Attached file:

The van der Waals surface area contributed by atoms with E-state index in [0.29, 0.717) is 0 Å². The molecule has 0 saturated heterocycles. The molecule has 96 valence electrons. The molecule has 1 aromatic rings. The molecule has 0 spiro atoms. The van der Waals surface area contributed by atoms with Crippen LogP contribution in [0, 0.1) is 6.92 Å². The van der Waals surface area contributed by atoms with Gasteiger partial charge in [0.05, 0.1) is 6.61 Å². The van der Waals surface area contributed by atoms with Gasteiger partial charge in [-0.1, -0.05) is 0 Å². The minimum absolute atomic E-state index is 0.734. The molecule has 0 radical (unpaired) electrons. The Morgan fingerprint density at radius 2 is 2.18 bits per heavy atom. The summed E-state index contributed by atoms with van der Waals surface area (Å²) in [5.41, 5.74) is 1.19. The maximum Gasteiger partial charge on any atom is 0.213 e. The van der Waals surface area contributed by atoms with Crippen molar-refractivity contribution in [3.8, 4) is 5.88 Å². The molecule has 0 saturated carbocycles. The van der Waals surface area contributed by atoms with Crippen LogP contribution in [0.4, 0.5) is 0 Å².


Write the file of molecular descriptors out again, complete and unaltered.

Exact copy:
The van der Waals surface area contributed by atoms with E-state index in [0.29, 0.717) is 0 Å². The molecule has 0 saturated heterocycles. The molecule has 96 valence electrons. The molecule has 1 aromatic rings. The molecule has 0 spiro atoms. The van der Waals surface area contributed by atoms with Crippen LogP contribution in [0, 0.1) is 6.92 Å². The van der Waals surface area contributed by atoms with Gasteiger partial charge in [0.05, 0.1) is 6.61 Å². The van der Waals surface area contributed by atoms with Gasteiger partial charge in [-0.1, -0.05) is 0 Å². The minimum absolute atomic E-state index is 0.734. The molecule has 0 radical (unpaired) electrons. The Morgan fingerprint density at radius 2 is 2.18 bits per heavy atom. The summed E-state index contributed by atoms with van der Waals surface area (Å²) in [5.41, 5.74) is 1.19. The maximum Gasteiger partial charge on any atom is 0.213 e. The van der Waals surface area contributed by atoms with Crippen molar-refractivity contribution in [3.8, 4) is 5.88 Å². The molecule has 0 saturated carbocycles. The van der Waals surface area contributed by atoms with Crippen LogP contribution in [0.4, 0.5) is 0 Å².